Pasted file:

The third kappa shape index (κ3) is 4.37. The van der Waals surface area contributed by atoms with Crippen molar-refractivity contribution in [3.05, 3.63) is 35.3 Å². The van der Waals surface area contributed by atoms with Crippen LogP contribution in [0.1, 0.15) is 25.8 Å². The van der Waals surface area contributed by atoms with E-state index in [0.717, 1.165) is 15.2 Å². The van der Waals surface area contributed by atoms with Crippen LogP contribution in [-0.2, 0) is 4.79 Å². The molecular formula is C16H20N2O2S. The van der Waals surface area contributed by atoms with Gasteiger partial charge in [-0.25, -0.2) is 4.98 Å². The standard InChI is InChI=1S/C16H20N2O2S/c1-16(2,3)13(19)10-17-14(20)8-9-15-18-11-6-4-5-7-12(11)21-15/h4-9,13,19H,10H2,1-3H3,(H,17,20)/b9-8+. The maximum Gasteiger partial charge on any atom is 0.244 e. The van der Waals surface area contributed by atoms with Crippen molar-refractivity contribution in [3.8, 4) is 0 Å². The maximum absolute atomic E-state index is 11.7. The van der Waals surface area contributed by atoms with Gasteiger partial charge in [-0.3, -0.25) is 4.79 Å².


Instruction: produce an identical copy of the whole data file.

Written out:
The third kappa shape index (κ3) is 4.37. The van der Waals surface area contributed by atoms with Crippen molar-refractivity contribution in [3.05, 3.63) is 35.3 Å². The van der Waals surface area contributed by atoms with Crippen LogP contribution in [0.1, 0.15) is 25.8 Å². The van der Waals surface area contributed by atoms with E-state index in [0.717, 1.165) is 15.2 Å². The van der Waals surface area contributed by atoms with Crippen LogP contribution in [-0.2, 0) is 4.79 Å². The molecular formula is C16H20N2O2S. The van der Waals surface area contributed by atoms with Gasteiger partial charge in [-0.25, -0.2) is 4.98 Å². The standard InChI is InChI=1S/C16H20N2O2S/c1-16(2,3)13(19)10-17-14(20)8-9-15-18-11-6-4-5-7-12(11)21-15/h4-9,13,19H,10H2,1-3H3,(H,17,20)/b9-8+. The maximum Gasteiger partial charge on any atom is 0.244 e. The van der Waals surface area contributed by atoms with Crippen molar-refractivity contribution in [3.8, 4) is 0 Å². The maximum absolute atomic E-state index is 11.7. The van der Waals surface area contributed by atoms with Gasteiger partial charge in [-0.3, -0.25) is 4.79 Å².